Don’t Tell Me I’ve Lost Weight

Don’t Tell Me I’ve Lost Weight

Alice Snape explores why ‘you look thin’, isn’t the compliment you think it is

“OMG, you look so skinny, babes.”

I revelled in the compliment. I’d never been called skinny before. At school, I was always the chubby girl, the fat one. I wore a t-shirt in the swimming pool and felt the need to cover my body at all times. To hide my fatness from the world, because I knew fat was bad, wrong. But I’d been meticulously counting my calories, going on two-hour runs, no gluten was allowed past my lips. I had been militant. My jeans were hanging off my hip bones as a result.

I still felt disgusting though. It never really mattered what my weight was or what size clothing I squeezed my bum into because I was never small enough.

I’d strip off and examine my meaty thighs in the mirror, looking at the dimpled cellulite while pulling back every bump to reveal what I thought I could look like, if I just tried a bit harder, ran a bit more, ate a bit less.

The other day I found some photos of myself from that time. I cursed myself for missing that body, for mourning it. Because I don’t look like that anymore, the scales say I am heavier and my bum is bigger, my hips wider, my belly rounder. But, if I truly think about my mindset in that photo, I wasn’t happier. I wasn’t content with that body then, I hated those photos, but why do I wish I still looked like it now? 

“That is exactly the reason I started on this journey,” says Becky, who is the founder of Anti Diet Riot Club, a rebel community fighting against diet culture. “I saw a photo of myself from the year before when I was in India. It triggered this absolutely mental catastrophe in my head. I’d finally lost weight but now I had put it all back on. I felt like a failure. But I’d been in India for five months and I basically had dysentery. I wasn’t drinking alcohol and I was hula-hooping all the time. When I found this photo, I’d been in a relationship, eating takeaways, I was happy and had put on weight.”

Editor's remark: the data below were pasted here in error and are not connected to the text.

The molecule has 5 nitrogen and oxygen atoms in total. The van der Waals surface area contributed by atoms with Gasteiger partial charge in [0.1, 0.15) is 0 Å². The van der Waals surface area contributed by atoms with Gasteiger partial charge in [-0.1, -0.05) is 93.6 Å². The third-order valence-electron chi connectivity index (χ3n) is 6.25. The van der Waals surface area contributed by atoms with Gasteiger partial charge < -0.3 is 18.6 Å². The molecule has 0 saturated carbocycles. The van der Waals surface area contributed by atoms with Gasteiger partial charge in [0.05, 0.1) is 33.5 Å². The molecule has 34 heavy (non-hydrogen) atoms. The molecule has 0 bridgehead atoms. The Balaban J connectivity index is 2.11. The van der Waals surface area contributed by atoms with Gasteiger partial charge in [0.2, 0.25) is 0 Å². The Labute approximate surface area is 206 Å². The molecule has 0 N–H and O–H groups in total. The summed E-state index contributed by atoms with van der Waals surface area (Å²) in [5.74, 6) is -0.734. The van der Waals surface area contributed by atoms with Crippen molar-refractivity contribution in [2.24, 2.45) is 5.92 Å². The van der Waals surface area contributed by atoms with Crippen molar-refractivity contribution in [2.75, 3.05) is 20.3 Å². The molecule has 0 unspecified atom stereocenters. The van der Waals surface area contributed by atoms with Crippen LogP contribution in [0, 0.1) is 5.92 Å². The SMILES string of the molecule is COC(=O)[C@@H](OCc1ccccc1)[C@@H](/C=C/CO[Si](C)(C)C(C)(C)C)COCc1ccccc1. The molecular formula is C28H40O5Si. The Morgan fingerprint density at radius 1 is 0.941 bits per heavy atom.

The feeling is all too familiar. We are taught to love our bodies only if they are well behaved, if they conform to a certain beauty standard, which is constantly influx so we can never achieve it – small, big bum, pert boobs, our bodies aren’t trends.

If our bodies reflect those we see on TV, on catwalks, in magazines and in the Love Island villa, we are okay. We don’t love them when they get bigger, or, when they wobble and our bellies hang over our jeans. I’ve lost count of the number of times I have heard people say, “oh wouldn’t she be pretty if she lost weight?” Bullies at school called me fat. Spat the word at me like a weapon. There’s a stigma against fat people, “fat” is never used as a compliment like “skinny” is, but shouldn’t be. 

“Skinny is never a compliment, it makes me sad to hear other women congratulating each other on being skinny,” says Leila. “Eight years ago, I was on a hen do, I’d picked up a dress from Primark, but didn’t try it on. As I was getting ready, the size 14 dress, which was my size, wouldn’t do up. I was devastated. I joined Weight Watchers, quietly, I didn’t tell anyone. I thought if I’m smaller, all clothes will look better on me. I stuck to the points system they had back then, recording everything I ate, drank, all the exercise I did. The weight started to come off and the compliments came in: OMG you look AMAZING, I didn’t recognize you, you are TINY, how do you do it? You look so good…SKINNY MINNIE. And I did feel good, I wasn’t the chubby funster anymore. I’d never had anyone comment on my body before, ‘ahhhh Leila you’re so funny’ sure, but ‘Leils, you’ve got great legs!’ WHAT? ME? I liked it.” 

For Leila, this was the start of an eating disorder called diabulimia, which develops in people who have type 1 diabetes, it means insulin can be restricted in order to lose weight. “It’s not a sustainable way to live,” Leila tells me sadly. “The years of having high glucose in my blood has started to take its toll. I am losing my eyesight due to blood vessels in my eyes bleeding – I’m now registered visually impaired.”

I am reminded of when I was 18 and had got to my “goal weight” from obsessively following an eating plan, saving up all my points so that I could drink a bottle of wine at the weekend. Then I went away to uni, without my parents feeding me, I could eat what I wanted. So, I lived on bowls of lettuce and cottage cheese. I loved people telling me how thin I looked. But it was dangerous, I wasn’t “healthy” in body or mind. “You feel so great when you first lose weight, you’re elated. You want everyone to praise you and you start getting gratification from people,” agrees Becky. “That can plummet when your weight plateaus and you can’t lose anymore. So, I no longer congratulate someone when they have lost weight. It can lead to mental health issues. Without realising, when you comment on someone’s weight, you put a value on certain types of bodies. Our own families can be the worse culprits.”

I think of my own mum while I was growing up. Always on a diet, always trying to shrink, and apologising when she took up too much space. In contrast, my dad’s middle-aged friends would proudly rub their protruding bellies and say things like, “all bought and paid for”.